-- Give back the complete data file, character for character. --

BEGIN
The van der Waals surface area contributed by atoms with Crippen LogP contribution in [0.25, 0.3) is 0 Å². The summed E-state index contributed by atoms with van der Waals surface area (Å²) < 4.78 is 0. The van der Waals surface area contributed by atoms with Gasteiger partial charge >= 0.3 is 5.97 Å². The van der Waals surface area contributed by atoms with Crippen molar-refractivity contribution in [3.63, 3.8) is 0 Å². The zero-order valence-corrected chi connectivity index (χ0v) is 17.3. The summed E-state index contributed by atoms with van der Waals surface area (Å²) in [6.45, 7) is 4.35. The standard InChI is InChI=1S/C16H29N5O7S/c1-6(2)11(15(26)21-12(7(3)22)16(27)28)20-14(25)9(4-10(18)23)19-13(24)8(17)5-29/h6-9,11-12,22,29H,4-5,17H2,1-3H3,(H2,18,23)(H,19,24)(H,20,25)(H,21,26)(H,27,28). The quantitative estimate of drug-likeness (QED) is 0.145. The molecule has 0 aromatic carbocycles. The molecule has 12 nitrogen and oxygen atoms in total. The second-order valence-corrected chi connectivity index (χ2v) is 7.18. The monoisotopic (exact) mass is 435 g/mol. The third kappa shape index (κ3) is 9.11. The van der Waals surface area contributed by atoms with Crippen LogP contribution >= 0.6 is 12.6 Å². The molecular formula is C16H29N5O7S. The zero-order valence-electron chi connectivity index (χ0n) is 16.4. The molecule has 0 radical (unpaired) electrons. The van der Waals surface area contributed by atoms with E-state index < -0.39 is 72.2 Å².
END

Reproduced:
The van der Waals surface area contributed by atoms with Crippen LogP contribution in [0.25, 0.3) is 0 Å². The summed E-state index contributed by atoms with van der Waals surface area (Å²) < 4.78 is 0. The van der Waals surface area contributed by atoms with Gasteiger partial charge >= 0.3 is 5.97 Å². The van der Waals surface area contributed by atoms with Crippen molar-refractivity contribution in [3.63, 3.8) is 0 Å². The zero-order valence-corrected chi connectivity index (χ0v) is 17.3. The summed E-state index contributed by atoms with van der Waals surface area (Å²) in [6.45, 7) is 4.35. The standard InChI is InChI=1S/C16H29N5O7S/c1-6(2)11(15(26)21-12(7(3)22)16(27)28)20-14(25)9(4-10(18)23)19-13(24)8(17)5-29/h6-9,11-12,22,29H,4-5,17H2,1-3H3,(H2,18,23)(H,19,24)(H,20,25)(H,21,26)(H,27,28). The quantitative estimate of drug-likeness (QED) is 0.145. The molecule has 0 aromatic carbocycles. The molecule has 12 nitrogen and oxygen atoms in total. The second-order valence-corrected chi connectivity index (χ2v) is 7.18. The monoisotopic (exact) mass is 435 g/mol. The third kappa shape index (κ3) is 9.11. The van der Waals surface area contributed by atoms with Crippen LogP contribution >= 0.6 is 12.6 Å². The molecular formula is C16H29N5O7S. The zero-order valence-electron chi connectivity index (χ0n) is 16.4. The molecule has 0 radical (unpaired) electrons. The van der Waals surface area contributed by atoms with E-state index < -0.39 is 72.2 Å².